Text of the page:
Last year, a podcast on the Panoply Network tried the same trick with a drama called The Message. It’s a spooky thriller, with clever twists and turns. And they played it straight – just like Orson Welles did all those years ago. If you need one more Halloween fright this year, give it a try!

Mike Gold: The Dimension of Mind

Twilight Zone

The so-called Golden Age of Television, with its two and one-half channels of network programming, produced an astonishing number of great writers, directors and talent. To name but a very, very few: Barbara Bel Geddes, Paddy Chayefsky, George Roy Hill, Ron Howard, Ernest Kinoy, Jack Lemmon, Sidney Lumet, Paul Newman, Robert Redford, Boris Sagal, Rod Serling, Rod Steiger, Gore Vidal, Joanne Woodward… my fingers won’t hold out long enough to type even a “best-of” list.

requiem-for-a-heavyweightYou’ll never guess which of the above pioneers is my favorite.

When Scottish engineer John Logie Baird first demonstrated television in January 1926 (six years before Philo Farnsworth demonstrated the first electronic television), Rod Serling was just a few days over one year old. Baby boomers think we grew up with television; Mr. Serling actually has that honor. And he did a lot more with the medium than we would.

His worldview was clearly progressive; his 1950s work was not the one for which the Conservative movement longed so desperately. His scripts reflected his philosophy and he was left-of-center, but somehow he avoided being blacklisted. To Serling, his great enemy was censorship. “I’ve found censorship always begins with the network. Then it spreads to the advertising agency. Then the sponsor. Among them, when they get through, there isn’t very much left.”

PatternsRod Serling wrote about, and wrote to, the human condition. Most of us are familiar with his creation The Twilight Zone, a high-water mark in the history of the medium. But I urge you to seek out a few of his previous works, in particular Patterns and Requiem For A Heavyweight. Both were originally done on live television, and each was so successful that theatrical movies were produced later – and both movie versions were written – rewritten – by Serling. Patterns was so successful that the broadcast was restaged live with the original cast about a month later. Remember, Ampex didn’t start marketing video tape recorders until 1956, a year after Patterns was broadcast.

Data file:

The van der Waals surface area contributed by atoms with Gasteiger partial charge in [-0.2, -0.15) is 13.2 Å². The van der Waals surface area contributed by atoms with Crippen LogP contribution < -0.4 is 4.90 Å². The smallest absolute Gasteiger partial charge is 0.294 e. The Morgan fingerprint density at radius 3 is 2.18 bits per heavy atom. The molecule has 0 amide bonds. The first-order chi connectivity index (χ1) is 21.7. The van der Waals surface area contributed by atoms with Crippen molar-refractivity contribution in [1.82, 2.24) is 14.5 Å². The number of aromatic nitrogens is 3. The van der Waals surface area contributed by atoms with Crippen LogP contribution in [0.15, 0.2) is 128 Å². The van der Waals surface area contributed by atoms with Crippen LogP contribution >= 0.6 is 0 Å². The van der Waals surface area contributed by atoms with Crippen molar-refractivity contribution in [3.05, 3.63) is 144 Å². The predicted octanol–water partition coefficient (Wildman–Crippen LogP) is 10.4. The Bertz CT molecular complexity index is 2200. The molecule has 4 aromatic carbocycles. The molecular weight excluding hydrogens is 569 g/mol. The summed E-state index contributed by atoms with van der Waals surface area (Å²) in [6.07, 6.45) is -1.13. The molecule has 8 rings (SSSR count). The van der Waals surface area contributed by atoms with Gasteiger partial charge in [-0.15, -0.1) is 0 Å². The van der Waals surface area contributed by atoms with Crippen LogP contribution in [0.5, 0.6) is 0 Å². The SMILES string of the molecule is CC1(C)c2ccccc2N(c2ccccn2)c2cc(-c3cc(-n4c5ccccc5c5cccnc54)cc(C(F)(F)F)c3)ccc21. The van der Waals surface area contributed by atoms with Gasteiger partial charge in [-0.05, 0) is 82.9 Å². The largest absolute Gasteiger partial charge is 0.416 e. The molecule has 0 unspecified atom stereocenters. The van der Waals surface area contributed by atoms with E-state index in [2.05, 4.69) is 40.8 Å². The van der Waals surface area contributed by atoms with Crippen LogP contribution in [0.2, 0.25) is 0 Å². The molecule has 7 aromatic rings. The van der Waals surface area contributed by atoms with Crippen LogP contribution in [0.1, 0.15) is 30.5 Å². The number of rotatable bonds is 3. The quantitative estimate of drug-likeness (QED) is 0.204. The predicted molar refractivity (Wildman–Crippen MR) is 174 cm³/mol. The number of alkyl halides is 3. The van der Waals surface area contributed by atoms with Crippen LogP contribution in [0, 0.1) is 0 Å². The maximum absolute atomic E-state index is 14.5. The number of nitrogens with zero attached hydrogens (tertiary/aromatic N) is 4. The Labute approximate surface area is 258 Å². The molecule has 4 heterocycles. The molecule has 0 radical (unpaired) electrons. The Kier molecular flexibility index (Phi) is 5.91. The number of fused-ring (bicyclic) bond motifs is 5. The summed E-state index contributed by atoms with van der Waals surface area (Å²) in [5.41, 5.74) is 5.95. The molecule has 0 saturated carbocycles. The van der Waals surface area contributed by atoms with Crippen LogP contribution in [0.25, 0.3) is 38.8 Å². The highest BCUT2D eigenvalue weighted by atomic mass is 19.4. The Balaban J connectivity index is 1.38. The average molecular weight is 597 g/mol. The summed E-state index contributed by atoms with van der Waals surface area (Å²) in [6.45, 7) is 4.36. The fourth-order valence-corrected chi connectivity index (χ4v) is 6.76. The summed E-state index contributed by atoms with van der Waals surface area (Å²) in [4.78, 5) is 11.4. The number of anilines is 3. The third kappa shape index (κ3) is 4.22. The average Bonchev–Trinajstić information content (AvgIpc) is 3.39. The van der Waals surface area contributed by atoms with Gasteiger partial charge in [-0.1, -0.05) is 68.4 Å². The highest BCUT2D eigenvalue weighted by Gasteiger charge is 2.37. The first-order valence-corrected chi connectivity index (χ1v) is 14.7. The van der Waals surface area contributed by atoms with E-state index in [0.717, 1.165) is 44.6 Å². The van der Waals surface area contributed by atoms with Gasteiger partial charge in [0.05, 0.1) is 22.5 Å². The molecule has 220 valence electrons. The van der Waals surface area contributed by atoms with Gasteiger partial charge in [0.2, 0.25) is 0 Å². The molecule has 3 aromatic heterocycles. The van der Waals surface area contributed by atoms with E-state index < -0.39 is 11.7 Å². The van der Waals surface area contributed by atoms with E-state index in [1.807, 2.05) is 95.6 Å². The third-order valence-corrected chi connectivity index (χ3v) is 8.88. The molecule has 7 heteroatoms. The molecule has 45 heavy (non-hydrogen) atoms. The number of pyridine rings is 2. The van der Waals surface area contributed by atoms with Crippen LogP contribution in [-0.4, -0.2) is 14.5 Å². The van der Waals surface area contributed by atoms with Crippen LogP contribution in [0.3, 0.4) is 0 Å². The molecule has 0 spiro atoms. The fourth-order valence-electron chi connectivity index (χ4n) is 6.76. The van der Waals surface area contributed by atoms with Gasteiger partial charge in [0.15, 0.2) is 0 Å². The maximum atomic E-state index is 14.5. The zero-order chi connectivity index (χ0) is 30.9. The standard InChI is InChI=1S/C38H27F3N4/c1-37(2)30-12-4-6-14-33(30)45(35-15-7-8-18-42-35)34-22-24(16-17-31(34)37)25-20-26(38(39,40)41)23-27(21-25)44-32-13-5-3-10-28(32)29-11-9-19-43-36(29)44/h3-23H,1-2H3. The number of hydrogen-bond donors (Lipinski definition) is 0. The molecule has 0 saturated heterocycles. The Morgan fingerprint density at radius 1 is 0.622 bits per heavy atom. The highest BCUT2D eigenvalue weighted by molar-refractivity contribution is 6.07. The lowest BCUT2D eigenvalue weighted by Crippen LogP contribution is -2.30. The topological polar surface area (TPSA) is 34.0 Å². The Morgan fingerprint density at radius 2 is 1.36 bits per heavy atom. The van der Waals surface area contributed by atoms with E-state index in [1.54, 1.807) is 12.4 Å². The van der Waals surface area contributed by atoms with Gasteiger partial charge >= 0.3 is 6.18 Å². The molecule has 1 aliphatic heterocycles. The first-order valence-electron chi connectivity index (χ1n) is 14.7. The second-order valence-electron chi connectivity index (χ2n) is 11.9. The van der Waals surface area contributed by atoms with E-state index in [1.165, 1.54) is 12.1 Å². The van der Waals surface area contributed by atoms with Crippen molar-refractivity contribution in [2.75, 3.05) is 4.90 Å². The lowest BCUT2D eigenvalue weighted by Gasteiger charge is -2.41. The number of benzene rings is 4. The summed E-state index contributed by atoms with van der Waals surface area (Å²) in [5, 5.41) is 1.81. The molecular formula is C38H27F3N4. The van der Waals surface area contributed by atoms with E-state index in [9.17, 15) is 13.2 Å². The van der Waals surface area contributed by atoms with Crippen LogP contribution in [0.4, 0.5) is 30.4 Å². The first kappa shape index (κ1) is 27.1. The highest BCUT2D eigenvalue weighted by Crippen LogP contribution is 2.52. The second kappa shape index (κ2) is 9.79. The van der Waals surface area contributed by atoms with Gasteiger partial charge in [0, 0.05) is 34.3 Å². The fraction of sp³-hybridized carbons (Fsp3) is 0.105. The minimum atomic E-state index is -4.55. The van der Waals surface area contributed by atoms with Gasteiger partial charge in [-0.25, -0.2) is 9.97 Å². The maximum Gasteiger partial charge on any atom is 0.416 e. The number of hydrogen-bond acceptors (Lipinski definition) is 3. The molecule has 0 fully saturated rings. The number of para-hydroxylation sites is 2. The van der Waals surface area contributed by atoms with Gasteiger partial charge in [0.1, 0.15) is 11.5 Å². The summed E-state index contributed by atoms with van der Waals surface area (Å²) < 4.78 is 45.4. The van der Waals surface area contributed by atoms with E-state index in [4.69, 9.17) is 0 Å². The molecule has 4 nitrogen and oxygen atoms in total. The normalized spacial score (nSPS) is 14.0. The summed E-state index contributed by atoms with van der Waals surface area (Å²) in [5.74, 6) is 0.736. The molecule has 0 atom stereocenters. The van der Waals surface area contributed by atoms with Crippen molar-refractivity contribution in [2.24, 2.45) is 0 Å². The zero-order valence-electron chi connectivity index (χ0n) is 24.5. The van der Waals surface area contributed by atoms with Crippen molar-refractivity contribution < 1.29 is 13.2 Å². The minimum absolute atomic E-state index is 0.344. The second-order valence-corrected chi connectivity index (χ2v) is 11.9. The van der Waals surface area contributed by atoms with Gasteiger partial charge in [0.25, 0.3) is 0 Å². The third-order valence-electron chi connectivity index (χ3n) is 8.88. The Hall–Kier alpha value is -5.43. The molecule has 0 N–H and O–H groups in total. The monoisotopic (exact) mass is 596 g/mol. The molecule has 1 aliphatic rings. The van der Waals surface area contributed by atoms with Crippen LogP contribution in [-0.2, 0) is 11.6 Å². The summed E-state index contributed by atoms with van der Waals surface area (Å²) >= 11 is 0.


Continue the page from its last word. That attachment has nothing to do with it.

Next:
Both plays are about the human condition, sans science fiction and fantasy elements. Patterns is about the ousting of a long-time big business executive who fights being phased out due to his age. Requiem is about an aging boxer no longer fit for the ring and his fight to maintain some sense of dignity while trying to cover the rent. Jack Palance starts in the latter (Tony Quinn starred in the film version) and Everett Slone starred in both versions of Patterns. Slone is best known for his work with Orson Welles in Citizen Kane, The Lady from Shanghai and Journey Into Fear; he also was a regular on Welles’ The Shadow and his Mercury Theater radio productions.

I prefer the original video versions because they were initially written for that medium and because live television, particularly in the 1950s, had the ambiance of “holy crap; that guy just tripped over the microphone cable.” The original versions of both plays are available on DVD, or, better still, the three-disk version of Criterion’s The Golden Age of Television.

Many consider Serling’s The Twilight Zone to be the epitome of great television writing. I concur, but it must be noted Rod brought in a hell of a lot of first-class talent to help him turn out those 156 episodes. Serling wrote 80 and the rest were scripted by folks like Charles Beaumont, Ray Bradbury, Earl Hamner Jr., George Clayton Johnson, Richard Matheson, and Reginald Rose. The shadow cast by Twilight Zone is so deep and rich that it tends to overwhelm Serling’s other achievements.